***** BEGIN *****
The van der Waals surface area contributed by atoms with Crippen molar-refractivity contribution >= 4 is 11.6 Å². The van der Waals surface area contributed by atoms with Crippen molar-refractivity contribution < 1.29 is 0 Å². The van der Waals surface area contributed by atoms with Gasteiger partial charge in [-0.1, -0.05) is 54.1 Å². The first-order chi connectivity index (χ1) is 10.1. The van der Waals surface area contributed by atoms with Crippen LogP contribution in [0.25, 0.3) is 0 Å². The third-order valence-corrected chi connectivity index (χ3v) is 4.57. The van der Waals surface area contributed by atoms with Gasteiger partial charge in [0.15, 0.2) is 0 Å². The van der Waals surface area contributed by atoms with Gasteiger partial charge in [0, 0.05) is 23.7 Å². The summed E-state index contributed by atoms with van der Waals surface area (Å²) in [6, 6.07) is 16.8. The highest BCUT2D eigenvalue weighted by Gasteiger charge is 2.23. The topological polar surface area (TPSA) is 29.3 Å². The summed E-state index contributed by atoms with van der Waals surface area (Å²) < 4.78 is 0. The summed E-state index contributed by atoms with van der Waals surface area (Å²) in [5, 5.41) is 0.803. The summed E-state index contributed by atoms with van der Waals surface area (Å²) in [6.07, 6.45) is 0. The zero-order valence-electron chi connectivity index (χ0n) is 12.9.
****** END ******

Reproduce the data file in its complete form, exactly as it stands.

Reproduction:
The van der Waals surface area contributed by atoms with Crippen molar-refractivity contribution >= 4 is 11.6 Å². The van der Waals surface area contributed by atoms with Crippen molar-refractivity contribution < 1.29 is 0 Å². The van der Waals surface area contributed by atoms with Gasteiger partial charge in [-0.1, -0.05) is 54.1 Å². The first-order chi connectivity index (χ1) is 10.1. The van der Waals surface area contributed by atoms with Crippen LogP contribution in [0.25, 0.3) is 0 Å². The third-order valence-corrected chi connectivity index (χ3v) is 4.57. The van der Waals surface area contributed by atoms with Gasteiger partial charge in [0.15, 0.2) is 0 Å². The van der Waals surface area contributed by atoms with Gasteiger partial charge in [0, 0.05) is 23.7 Å². The summed E-state index contributed by atoms with van der Waals surface area (Å²) in [6, 6.07) is 16.8. The highest BCUT2D eigenvalue weighted by Gasteiger charge is 2.23. The topological polar surface area (TPSA) is 29.3 Å². The summed E-state index contributed by atoms with van der Waals surface area (Å²) < 4.78 is 0. The summed E-state index contributed by atoms with van der Waals surface area (Å²) in [5, 5.41) is 0.803. The summed E-state index contributed by atoms with van der Waals surface area (Å²) in [6.07, 6.45) is 0. The zero-order valence-electron chi connectivity index (χ0n) is 12.9.